Missing Links

What about the standard links we are all familiar with? Let's take a quick run through those that are most commonly cited and see how they fare under closer scrutiny.

A Bird With Bite

The classic example of a transitional form always cited in books, especially for children, is the Archaeopteryx, the "reptile-bird". Archaeopteryx did possess certain features unusual for a bird: teeth, a long tail, claws on its wings, a shallow breastbone, etc. However, the question is, do these features make it truly transitional between reptiles and birds?

Surprising as it may seem, every one of the Archaeopteryx's unusual features may be found in true birds. Although it is not a commonly known fact, many birds have claws on their wings. The embryos and newly-hatched offspring of most poultry have claws. Likewise for most birds of prey, waders, and swimming birds. The ostrich has three claws on its wings, just like Archaeopteryx did, and nobody considers it transitional. The hoatzin of South America and the touraco of Africa have claws almost identical to Archaeopteryx, and are fully birds, living today.

Archaeopteryx had teeth. Does this prove it was reptilian? The trouble is, not all reptiles have teeth (think of the turtle). Therefore, teeth are not diagnostic of reptiles. And on the other hand, many extinct birds did have teeth. Seventeen species of extinct birds had teeth. So the possession of teeth does not signal that the Archaeopteryx was reptilian; it was a common feature of ancient birds.

Most telling are the feathers that Archaeopteryx sported. An intermediate should have only partly-developed feathers: forelimbs in the process of developing into wings, scales in the process of developing into feathers. But not so Archaeopteryx. Both wings and feathers are fully developed and as capable of powered flight (not mere gliding) as any modern bird.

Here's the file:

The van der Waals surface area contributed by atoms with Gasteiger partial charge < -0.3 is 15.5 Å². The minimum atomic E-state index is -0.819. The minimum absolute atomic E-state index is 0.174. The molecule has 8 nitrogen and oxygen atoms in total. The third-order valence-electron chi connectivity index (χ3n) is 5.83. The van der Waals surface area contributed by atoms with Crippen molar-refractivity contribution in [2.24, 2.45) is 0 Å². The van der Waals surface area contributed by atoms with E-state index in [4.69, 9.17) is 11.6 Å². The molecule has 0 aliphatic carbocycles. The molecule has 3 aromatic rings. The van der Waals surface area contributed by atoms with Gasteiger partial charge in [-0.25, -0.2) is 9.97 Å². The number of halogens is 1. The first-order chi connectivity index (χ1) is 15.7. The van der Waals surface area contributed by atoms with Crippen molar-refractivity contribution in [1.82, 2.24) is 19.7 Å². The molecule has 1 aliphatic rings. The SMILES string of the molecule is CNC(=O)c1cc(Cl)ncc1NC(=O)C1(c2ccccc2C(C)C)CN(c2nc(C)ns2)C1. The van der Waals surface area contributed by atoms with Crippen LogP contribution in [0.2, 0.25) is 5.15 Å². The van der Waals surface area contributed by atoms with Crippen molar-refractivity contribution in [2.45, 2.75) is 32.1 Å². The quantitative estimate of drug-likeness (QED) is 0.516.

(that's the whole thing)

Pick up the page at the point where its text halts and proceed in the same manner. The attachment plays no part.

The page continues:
Of course, this kind of examination of Archaeopteryx's features is passed at this point, since true birds have now been found in younger strata. In 1971, James Jensen discovered a fully-formed bird in the same level of rock as Archaeopteryx, discrediting it as an ancestor of birds (an ancestor must live earlier, not at the same time). Then, just last year, researchers from Texas Tech University announced their find of a creature which had even more decisively bird-like characteristics than Archaeopteryx, yet is found in a rock stratum dated at 75 million years younger than Archaeopteryx.1

Horsn' Around

The evolution of the horse is considered to be an important pillar of evolutionary theory. It seems to provide a beautiful graded sequence that is incontrovertible support of Darwinian evolution. Is it?

The horse series is actually beset by numerous weaknesses, which are not usually admitted in text books or museum displays. First, the fossils are nowhere found in the "proper" order anywhere in the rocks. All the different kinds of horse fossils have actually been found in surface formations, not one buried neatly on top of the next. The sequence has been artificially arranged from fossils found all around the world. Taken at face value, the various horse types may just as well have been living at the same time in different localities.

Assuming the evolutionary dating system is accurate, even then there is no smooth line from the small Eohippus to modern horses. The size and number of toes moves erratically up and down.

Most damaging, Eohippus, the small creature that begins the horse series, may not be a horse at all. When it was first found as a fossil, it was not considered to be one. In fact, it is remarkably similar to a shy, fox-sized African animal called a daman that is alive and well and not a horse at all. According to Francis Hitching, in ‘The Neck of the Giraffe: Where Darwin Went Wrong', Eohippus is identical skeletally to the daman. The daman, on the other hand, is not at all like a horse, either morphologically, in habitat, or in manner of life.2

Finally, modern-type horse fossils have now been found alongside Eohippus fossils. So, whatever Eohippus may have been, it certainly was not the ancestor of the modern horse.

Source: 'Creation Ex-Nihilo' 

  • 1. See BSA Newsletter, November 1986
  • 2. See Francis Hitching, ‘The Neck of the Giraffe: Where Darwin Went Wrong' (NY: Ticknor and Fields, 1982), pp. 30-32